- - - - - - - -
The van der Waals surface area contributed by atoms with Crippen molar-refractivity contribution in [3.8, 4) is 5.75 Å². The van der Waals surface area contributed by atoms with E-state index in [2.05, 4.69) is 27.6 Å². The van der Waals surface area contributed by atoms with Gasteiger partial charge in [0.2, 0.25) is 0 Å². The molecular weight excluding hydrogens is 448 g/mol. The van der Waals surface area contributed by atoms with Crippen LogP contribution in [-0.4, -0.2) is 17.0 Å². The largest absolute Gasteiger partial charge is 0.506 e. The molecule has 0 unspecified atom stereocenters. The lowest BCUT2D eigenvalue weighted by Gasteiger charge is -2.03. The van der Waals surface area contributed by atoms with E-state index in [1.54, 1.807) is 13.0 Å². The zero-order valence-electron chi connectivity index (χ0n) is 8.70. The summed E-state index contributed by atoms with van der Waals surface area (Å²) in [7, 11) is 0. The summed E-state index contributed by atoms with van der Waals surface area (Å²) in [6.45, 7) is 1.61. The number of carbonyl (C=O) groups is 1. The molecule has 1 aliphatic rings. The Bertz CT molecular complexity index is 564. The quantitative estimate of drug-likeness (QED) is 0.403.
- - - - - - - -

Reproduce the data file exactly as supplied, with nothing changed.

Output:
The van der Waals surface area contributed by atoms with Crippen molar-refractivity contribution in [3.8, 4) is 5.75 Å². The van der Waals surface area contributed by atoms with E-state index in [2.05, 4.69) is 27.6 Å². The van der Waals surface area contributed by atoms with Gasteiger partial charge in [0.2, 0.25) is 0 Å². The molecular weight excluding hydrogens is 448 g/mol. The van der Waals surface area contributed by atoms with Crippen LogP contribution in [-0.4, -0.2) is 17.0 Å². The largest absolute Gasteiger partial charge is 0.506 e. The molecule has 0 unspecified atom stereocenters. The lowest BCUT2D eigenvalue weighted by Gasteiger charge is -2.03. The van der Waals surface area contributed by atoms with E-state index in [1.54, 1.807) is 13.0 Å². The zero-order valence-electron chi connectivity index (χ0n) is 8.70. The summed E-state index contributed by atoms with van der Waals surface area (Å²) in [7, 11) is 0. The summed E-state index contributed by atoms with van der Waals surface area (Å²) in [6.45, 7) is 1.61. The number of carbonyl (C=O) groups is 1. The molecule has 1 aliphatic rings. The Bertz CT molecular complexity index is 564. The quantitative estimate of drug-likeness (QED) is 0.403.